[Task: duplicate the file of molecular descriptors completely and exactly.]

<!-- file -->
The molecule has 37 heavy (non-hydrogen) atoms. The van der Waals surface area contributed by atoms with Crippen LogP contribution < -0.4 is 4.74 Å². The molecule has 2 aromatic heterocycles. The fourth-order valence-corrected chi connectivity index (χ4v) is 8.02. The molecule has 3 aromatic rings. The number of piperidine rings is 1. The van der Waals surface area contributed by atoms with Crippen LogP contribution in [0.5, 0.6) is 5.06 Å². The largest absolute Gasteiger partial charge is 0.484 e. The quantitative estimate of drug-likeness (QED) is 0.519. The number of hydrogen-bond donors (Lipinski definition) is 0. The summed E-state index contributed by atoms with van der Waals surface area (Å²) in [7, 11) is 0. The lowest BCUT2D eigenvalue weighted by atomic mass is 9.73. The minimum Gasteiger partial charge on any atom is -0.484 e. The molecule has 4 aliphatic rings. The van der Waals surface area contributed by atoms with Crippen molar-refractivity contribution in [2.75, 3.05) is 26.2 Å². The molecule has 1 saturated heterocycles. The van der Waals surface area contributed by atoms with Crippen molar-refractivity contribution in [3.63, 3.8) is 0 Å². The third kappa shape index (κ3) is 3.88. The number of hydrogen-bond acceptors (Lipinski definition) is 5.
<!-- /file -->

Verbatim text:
The molecule has 37 heavy (non-hydrogen) atoms. The van der Waals surface area contributed by atoms with Crippen LogP contribution < -0.4 is 4.74 Å². The molecule has 2 aromatic heterocycles. The fourth-order valence-corrected chi connectivity index (χ4v) is 8.02. The molecule has 3 aromatic rings. The number of piperidine rings is 1. The van der Waals surface area contributed by atoms with Crippen LogP contribution in [0.5, 0.6) is 5.06 Å². The largest absolute Gasteiger partial charge is 0.484 e. The quantitative estimate of drug-likeness (QED) is 0.519. The number of hydrogen-bond donors (Lipinski definition) is 0. The summed E-state index contributed by atoms with van der Waals surface area (Å²) in [7, 11) is 0. The lowest BCUT2D eigenvalue weighted by atomic mass is 9.73. The minimum Gasteiger partial charge on any atom is -0.484 e. The molecule has 4 aliphatic rings. The van der Waals surface area contributed by atoms with Crippen molar-refractivity contribution in [2.75, 3.05) is 26.2 Å². The molecule has 1 saturated heterocycles. The van der Waals surface area contributed by atoms with Crippen molar-refractivity contribution in [3.63, 3.8) is 0 Å². The third kappa shape index (κ3) is 3.88. The number of hydrogen-bond acceptors (Lipinski definition) is 5.